Two-faced January

English: Bust of the god Janus, Vatican museum, .
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As I said at the start of the year, my post on the last Tuesday of each month would be a look back at my month in terms of my reading, writing and other significant/trivial/funny/sad news. So let’s see…

At the beginning of the month, and indeed the year, I resolved to get on with my novel. It’s my second book and it’s two-thirds written. I planned my time and input, set my word count targets and was raring to go. Then as you’ll see below, to paraphrase John Lennon, while I was making my plans – life happened – and my newly gained momentum was stopped in its tracks. I did however manage to continue to take part in the ‘A River of Stones’ 2012 project and have posted a small piece of mindful and observational writing each day this month. All have been posted here on the blog. I also wrote my regular piece for the writers’ magazine ‘Words with Jam’.

My reading this month has included fiction and non-fiction. And, before I tell you about it, I want to share a cool quote from Annie Proulx with you that sums up how important I believe reading to be for all of us who call ourselves writers. ‘Writing comes from reading, and reading is the finest teacher of how to write. I read omnivorously – technical manuals, history, all sorts of things. it’s a relief to get away from your own stuff.’ I think that says it all.

I began with Sara Maitland‘s ‘Book of Silence‘. Maitland is a long time favourite fiction author of mine. But this was non-fiction – part account of her retreat into silence and part reflection on her own writing and creative processes. It was interesting and, in places, thought-provoking but it was a little slow and rather repetitive here and there. I guess a bit of a tighter edit would have resolved these problems in an otherwise fascinating book.

My fiction reading is a freebie – a pre-publication proof copy from the publisher of ‘Brighton Belle’ – the latest novel from Sara Sheridan. I’m almost finished it and it’s a thoroughly enjoyable crime thriller set in the 1950s. I’ll be doing a full review of it  soon.

And in other news – so, there was I, all organised – ready to go back to work after the festive break – writing plans in place for the evenings and weekends, house move imminent… Then wham! The house move went bosoms skyward, the car had a catastrophic breakdown, and my dear father-in-law passed away very suddenly. Yes, a bit of a stressful time – the muse fled.

However, things are resolved – the house move is back on track, the car is fixed – £700 later – all down to dirty fuel apparently. And although it was tough to say goodbye to ‘Grandpa’, his passing did bring the whole family together and gave us some unexpected time with our lovely, wee, seven-week old granddaughter. A true January scenario –  with our family looking to the past and to the future.

I hope that February will be a bit quieter – although there is the small matter of moving house mid-month – and that my muse will feel safe to come out of her cupboard…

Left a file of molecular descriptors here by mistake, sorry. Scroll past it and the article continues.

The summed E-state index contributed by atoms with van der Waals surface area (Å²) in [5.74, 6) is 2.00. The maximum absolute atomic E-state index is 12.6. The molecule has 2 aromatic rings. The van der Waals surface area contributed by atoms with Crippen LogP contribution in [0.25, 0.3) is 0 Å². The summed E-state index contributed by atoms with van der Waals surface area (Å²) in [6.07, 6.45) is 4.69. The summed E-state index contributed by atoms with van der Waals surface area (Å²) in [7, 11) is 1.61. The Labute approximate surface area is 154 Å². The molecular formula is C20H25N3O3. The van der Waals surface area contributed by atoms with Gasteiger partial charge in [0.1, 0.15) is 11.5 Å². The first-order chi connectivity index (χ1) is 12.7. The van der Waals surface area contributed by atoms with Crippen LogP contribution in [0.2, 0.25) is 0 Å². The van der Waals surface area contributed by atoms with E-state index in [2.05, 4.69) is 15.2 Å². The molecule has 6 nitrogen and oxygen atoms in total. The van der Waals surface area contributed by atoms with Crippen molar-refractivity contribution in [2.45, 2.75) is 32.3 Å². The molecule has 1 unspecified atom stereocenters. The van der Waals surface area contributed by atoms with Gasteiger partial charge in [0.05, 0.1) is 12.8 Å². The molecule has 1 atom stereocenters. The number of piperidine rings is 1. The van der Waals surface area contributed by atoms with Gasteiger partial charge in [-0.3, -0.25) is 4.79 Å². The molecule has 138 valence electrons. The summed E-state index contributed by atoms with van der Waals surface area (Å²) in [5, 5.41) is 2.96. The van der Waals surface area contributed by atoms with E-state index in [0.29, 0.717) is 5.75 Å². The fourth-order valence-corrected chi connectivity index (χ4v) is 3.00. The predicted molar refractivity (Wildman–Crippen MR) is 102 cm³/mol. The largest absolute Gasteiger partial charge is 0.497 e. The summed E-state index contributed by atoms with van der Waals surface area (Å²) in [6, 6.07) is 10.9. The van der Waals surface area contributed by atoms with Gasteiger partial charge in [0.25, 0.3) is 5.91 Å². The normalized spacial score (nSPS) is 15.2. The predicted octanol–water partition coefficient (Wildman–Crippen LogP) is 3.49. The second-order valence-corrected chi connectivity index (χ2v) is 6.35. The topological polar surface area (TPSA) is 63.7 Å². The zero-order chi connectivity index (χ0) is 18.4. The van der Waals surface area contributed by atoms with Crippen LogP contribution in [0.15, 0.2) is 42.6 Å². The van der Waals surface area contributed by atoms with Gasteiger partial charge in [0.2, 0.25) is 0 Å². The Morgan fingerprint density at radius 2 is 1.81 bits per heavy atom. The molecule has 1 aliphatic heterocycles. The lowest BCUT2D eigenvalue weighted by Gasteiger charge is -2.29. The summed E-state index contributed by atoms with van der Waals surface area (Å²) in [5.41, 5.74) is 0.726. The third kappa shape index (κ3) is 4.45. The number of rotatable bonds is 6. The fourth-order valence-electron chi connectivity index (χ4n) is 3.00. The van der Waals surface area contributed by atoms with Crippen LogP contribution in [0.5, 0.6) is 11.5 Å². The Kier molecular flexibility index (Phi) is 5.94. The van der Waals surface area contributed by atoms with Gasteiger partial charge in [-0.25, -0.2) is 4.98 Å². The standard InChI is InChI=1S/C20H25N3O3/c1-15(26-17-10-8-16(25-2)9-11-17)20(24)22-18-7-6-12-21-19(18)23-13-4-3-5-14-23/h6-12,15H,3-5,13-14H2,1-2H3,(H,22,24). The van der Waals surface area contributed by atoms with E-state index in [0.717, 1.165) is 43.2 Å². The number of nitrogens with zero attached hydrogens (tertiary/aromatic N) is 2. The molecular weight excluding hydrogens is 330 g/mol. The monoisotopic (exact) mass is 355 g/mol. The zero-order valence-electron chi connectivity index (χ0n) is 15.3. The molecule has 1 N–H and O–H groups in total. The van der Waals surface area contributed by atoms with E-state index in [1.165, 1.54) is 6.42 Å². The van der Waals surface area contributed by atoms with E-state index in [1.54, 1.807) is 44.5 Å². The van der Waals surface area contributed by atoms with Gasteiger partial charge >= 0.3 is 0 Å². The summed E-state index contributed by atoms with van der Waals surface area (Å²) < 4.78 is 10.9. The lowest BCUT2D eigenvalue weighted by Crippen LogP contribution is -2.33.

The Third Tuesday Review

As I promised/threatened in an earlier post, I intend, on the third Tuesday of every month, to do a book review and also to announce my blog of the month.

BOOK REVIEW

My January book is ‘A Book of Silence’ by Sara Maitland. Maitland is an author whose feminist fiction I’ve admired and enjoyed for around thirty years (her novel ‘Women Fly When men Aren’t Watching’ would be one of my desert island volumes). ‘A Book of Silence’ is difficult to categorise, but it’s not fiction. It’s part memoir/autobiography, part travelogue, part reflection on her own writing processes, but is mainly a reflection and discussion of her study of the concept of silence. Silence is something she views as a presence rather than an absence. She sees being in silence as a religious and spiritual experience and as something she longs to have more of.  I don’t completely agree with everything she says, but there’s a lot that resonates and it is beautifully and intelligently written.

I suspect this is a book for writers, especially those fascinated by the writing process. It’s also one for Maitland fans, not least because it has been a while since she published anything.

It’s not a light read. The reader needs to think, concentrate and reflect. I read it on my Kindle but  maybe the old-fashioned paper version would have been better. This is a book to dip in and out of and to flick back and forth in as you read.  It certainly gives the reader a lot to ponder.

BLOG OF THE MONTH

My blog of the month is Sleepwell and Fly written by a writer who goes by the name of Fletcher Moss. You can sample it for yourself at http://sleepwellandfly.blogspot.com Moss is a writer of young adult fiction and his book (of the same title as the blog) is on the longlist for The Times/Chicken House Children’s Fiction Competition 2012. His blog is always entertaining and often thought-provoking. There’s humour, honesty, seriousness and insight – often within the one post. It’s a great example of a writer’s blog but will appeal to non-writers who appreciate good writing. Well worth a visit.